“I’m going to show you the real way to crack a walnut,” said Susan Hassett.
She should know, she’s been growing certified organic walnuts on her farm, Buzzard’s Roost Ranch, for about 20 years in Winters, Calif.
“You don’t use a nutcracker,” she said, as rule number one. Nutcrackers make fishing out the meat from the shell a pain in the neck.
She took out a small, lightweight ball pein hammer, held a walnut against a hard surface, and struck it. In one quick motion, she removed the shell as if she were opening a tiny book and popped the entire nut out, whole, like a brown little brain.
We were at Hassett’s farm to pick walnuts from two of her Franquette walnut trees—each one more than 140 years old.
The last English walnut to leaf out, the Franquette is a French variety that’s been grafted to a California black walnut tree, explained Hassett over the sound of her Chesapeake Bay retriever, Dawn, happily cracking walnuts between her teeth.
The Franquette is also less vulnerable to frost and one of the few varieties you can harvest at this time of year.
In fact, when I mentioned to my husband that I’d like to pick walnuts on my birthday, I had no idea the task I’d set before him.
The Sacramento and San Joaquin valleys produce 99 percent of the nation’s commercial walnuts, and California is the world’s largest exporter (though China produces more.) So I assumed that finding a farm where we could pick them wouldn’t be difficult here.
But Grant soon discovered that most local walnut farms are larger commercial productions, which do mechanical harvesting and don’t offer u-pick to the public. Of those who do welcome the public to pick their own walnuts—mostly Hartley and Chandler varieties— they had just wrapped up their harvest by the time Grant called to set up a visit in early November.
So he was relieved to hear that Buzzard’s Roost Ranch was not only in the prime of their certified organic walnut harvest, but they’d appreciate our help—free labor for them, a great day on the farm for us.
Before the Hartley walnut—a cross between a Franquette and Mayette walnut—came on the scene in 1925, Franquettes were the darling of the commercial walnut world. But now, Hartleys, and the locally developed Chandler varieties, are most likely what you see at the grocery store.
The Franquette is a darker, more savory walnut than the slightly sweeter Chandler and Hartley varieties. Hassett says it’s also an ideal walnut to grow organically because the hard, tightly sealed shell makes it impervious to most pests. But, like white flour, white bread, and white meat, Americans tend to like lighter walnuts in the marketplace. The Franquette’s yields can also be smaller than those desired by high production farms.
Walnuts in general have been touted for an array of nutritional benefits, from limiting the ability of “bad” fats to harm the arteries to increased sperm production.
“Walnuts are a completely underrated nut,” said Hassett.
According to the California Walnut Commission, walnuts have the highest total level of antioxidants, more so than almonds, peanuts or hazelnuts, and are one of the few plant-based foods rich in healthy, omega-3 fatty acids .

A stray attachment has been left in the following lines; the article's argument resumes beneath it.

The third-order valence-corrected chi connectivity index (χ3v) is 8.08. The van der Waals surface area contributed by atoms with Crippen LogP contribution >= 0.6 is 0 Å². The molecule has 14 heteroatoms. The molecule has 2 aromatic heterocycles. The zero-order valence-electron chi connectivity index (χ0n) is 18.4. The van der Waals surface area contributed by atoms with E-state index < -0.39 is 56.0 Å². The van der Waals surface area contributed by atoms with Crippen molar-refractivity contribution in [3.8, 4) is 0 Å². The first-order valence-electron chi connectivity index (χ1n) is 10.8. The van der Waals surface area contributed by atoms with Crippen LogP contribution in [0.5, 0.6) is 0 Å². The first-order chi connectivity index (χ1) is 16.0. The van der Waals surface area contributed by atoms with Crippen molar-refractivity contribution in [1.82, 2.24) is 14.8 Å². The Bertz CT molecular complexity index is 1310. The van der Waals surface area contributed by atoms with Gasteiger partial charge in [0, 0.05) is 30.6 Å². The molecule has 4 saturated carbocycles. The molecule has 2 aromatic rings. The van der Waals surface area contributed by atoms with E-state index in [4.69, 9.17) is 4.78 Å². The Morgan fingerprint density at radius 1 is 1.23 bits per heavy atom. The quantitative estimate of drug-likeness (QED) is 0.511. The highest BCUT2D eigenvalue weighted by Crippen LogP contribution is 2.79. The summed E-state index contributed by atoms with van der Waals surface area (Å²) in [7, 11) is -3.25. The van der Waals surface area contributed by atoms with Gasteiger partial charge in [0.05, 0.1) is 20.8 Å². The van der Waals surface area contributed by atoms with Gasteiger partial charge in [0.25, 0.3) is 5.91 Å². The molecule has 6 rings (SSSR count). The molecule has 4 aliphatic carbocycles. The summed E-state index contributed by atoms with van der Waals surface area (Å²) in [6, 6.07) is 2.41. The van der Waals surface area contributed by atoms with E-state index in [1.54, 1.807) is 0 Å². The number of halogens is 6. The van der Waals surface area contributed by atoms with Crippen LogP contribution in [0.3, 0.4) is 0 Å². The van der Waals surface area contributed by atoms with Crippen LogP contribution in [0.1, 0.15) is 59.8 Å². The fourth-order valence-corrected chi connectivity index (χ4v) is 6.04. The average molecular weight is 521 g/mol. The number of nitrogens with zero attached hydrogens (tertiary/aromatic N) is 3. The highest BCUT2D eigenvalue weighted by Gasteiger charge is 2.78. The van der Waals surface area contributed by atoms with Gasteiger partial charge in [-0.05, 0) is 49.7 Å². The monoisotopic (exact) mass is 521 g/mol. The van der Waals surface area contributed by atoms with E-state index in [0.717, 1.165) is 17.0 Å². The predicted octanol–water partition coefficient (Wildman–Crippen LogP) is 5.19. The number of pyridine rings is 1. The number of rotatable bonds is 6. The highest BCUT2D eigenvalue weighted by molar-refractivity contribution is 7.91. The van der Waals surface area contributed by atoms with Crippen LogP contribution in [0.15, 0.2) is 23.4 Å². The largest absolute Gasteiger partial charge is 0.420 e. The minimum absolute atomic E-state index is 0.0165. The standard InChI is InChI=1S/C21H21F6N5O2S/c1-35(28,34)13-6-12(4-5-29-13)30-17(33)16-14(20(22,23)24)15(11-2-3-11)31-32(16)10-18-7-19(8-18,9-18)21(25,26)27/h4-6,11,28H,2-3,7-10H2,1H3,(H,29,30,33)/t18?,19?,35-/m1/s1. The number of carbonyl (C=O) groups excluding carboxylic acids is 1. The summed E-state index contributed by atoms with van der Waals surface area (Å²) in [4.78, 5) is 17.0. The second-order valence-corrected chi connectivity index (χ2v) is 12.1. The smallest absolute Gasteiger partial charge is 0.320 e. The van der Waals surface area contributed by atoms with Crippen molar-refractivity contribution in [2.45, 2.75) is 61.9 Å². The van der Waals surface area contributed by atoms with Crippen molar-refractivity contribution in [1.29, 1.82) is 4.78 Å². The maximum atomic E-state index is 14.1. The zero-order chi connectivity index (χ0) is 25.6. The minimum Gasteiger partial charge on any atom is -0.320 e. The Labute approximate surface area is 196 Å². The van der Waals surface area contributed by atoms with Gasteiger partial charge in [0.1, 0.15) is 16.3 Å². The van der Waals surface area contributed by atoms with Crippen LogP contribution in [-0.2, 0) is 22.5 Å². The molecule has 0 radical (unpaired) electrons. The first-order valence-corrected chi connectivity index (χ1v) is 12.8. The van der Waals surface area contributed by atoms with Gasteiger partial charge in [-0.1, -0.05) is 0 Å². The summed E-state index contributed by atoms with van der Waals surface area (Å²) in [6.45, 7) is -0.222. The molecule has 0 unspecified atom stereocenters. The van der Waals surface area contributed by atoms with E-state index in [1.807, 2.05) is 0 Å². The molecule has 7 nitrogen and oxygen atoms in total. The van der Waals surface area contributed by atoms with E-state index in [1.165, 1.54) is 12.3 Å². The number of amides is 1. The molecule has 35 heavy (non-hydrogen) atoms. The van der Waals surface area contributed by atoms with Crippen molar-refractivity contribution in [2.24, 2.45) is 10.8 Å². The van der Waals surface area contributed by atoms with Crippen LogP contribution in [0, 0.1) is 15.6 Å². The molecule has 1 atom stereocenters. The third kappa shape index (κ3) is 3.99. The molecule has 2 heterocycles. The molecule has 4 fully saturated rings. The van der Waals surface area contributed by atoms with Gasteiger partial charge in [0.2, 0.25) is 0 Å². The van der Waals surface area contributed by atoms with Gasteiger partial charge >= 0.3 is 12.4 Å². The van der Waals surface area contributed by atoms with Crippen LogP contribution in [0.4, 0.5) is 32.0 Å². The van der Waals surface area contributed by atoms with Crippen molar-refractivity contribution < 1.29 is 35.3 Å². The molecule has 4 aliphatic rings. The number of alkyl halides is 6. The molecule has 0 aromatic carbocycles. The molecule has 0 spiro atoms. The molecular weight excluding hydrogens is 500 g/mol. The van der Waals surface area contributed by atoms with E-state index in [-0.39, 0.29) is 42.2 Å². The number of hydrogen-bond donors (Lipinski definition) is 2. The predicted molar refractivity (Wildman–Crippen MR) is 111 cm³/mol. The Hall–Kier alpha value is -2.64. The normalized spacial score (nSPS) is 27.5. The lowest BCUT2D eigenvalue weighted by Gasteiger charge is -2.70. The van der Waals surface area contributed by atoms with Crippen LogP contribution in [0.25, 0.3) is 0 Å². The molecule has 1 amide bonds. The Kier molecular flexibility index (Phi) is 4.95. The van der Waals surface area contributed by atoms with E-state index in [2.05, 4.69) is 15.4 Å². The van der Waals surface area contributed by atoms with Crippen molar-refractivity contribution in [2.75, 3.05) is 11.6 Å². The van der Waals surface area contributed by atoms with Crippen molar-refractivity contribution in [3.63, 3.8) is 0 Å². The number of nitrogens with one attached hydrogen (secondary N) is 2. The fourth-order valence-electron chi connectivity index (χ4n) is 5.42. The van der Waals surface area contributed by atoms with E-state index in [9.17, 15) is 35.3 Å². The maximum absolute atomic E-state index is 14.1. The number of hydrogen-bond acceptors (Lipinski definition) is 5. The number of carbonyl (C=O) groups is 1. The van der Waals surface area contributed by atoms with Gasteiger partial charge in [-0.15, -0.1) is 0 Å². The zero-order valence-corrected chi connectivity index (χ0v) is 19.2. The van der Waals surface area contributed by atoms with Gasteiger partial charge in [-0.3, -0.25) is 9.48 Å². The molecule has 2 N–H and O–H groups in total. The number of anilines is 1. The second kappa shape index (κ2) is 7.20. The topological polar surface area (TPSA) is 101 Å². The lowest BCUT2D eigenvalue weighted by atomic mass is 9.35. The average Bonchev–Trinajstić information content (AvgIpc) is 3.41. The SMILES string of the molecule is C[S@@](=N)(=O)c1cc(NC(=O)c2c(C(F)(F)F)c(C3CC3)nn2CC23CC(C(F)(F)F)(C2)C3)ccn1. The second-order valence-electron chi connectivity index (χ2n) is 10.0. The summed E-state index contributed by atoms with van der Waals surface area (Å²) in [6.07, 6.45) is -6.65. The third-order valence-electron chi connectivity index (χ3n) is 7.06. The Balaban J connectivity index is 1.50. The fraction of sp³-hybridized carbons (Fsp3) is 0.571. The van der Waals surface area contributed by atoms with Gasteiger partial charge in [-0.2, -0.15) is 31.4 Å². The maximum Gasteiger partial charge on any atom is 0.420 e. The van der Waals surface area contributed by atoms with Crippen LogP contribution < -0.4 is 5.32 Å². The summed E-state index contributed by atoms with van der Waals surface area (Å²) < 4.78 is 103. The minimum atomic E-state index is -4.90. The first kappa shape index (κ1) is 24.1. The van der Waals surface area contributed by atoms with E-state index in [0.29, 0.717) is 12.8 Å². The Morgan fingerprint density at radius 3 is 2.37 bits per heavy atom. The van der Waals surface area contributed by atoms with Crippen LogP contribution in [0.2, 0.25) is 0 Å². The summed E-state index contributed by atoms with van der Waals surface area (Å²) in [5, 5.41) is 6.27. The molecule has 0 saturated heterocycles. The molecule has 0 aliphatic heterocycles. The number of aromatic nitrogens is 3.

Admittedly, I wasn’t thinking much about my health the day we went. I just wanted to spend a beautiful fall day in the country, reliving some good walnut-picking memories and hopefully creating some more for me and the family—Grant, Lily, my mom, brother-in-law Eric and his friend, Anya.
Before Hassett showed us how to crack walnuts, she demonstrated how to get them off the tree: With a hefty “walnut rake”—any large, hardy stick will do – you “knock” a branch, take cover, and wait for the wholly satisfying sound of walnuts raining onto the ground.
Then rake them into a pile, pick them up and toss them in a bucket. Simple enough.
I tend to think nearly any u-pick experience is good for kids, but there are some that have not always been ideal—fruit too high for Lily to reach, berries too deep in prickly brambles to pluck. But picking freshly fallen walnuts is one task perfectly suited to a 2-year-old. She even got in on the knocking action.
On the kid-friendly front, I should mention that Hassett fertilizes around the walnut trees with horse manure. So don’t be surprised if you reach for a walnut on the ground and find it sitting right next to some horse poop. The way I figure it, that’s why we wash our hands (and our walnuts), and it sure beats chemical fertilizers. But some may find it off-putting.
A couple of hours later, we hauled about 40 pounds of certified organic walnuts to Hassett’s back porch to be weighed and split among us. Hassett only charges $2/pound—several dollars cheaper than what I find at the store—but still… 40 pounds!
What on Earth will we do with 40 pounds of walnuts? Well, we have a big Thanksgiving family reunion coming up, and many of them will be transported there—along with a small hammer—for candied walnuts, pumpkin bread, oatmeal, baked sweet potatoes, salads and general mindless nut-cracking while talking turkey. Then, of course, there are freezer bags, and Hassett said walnuts freeze very well, which I’m counting on. At least we’ll know how to crack them.
IN A NUTSHELL
Farm: Buzzards Roost Ranch, 8290A Pleasants Valley Road, Winters, Calif.
U-Pick: walnuts and olives, by appointment only
Other offerings: horse and carriage rides; venue for weddings, special occasions; equine programs, horse boarding
Side trip: You’ll pass Lake Solano Park on your way in; consider stopping for a picnic.
Contact: (530) 795-4084, firstname.lastname@example.org, website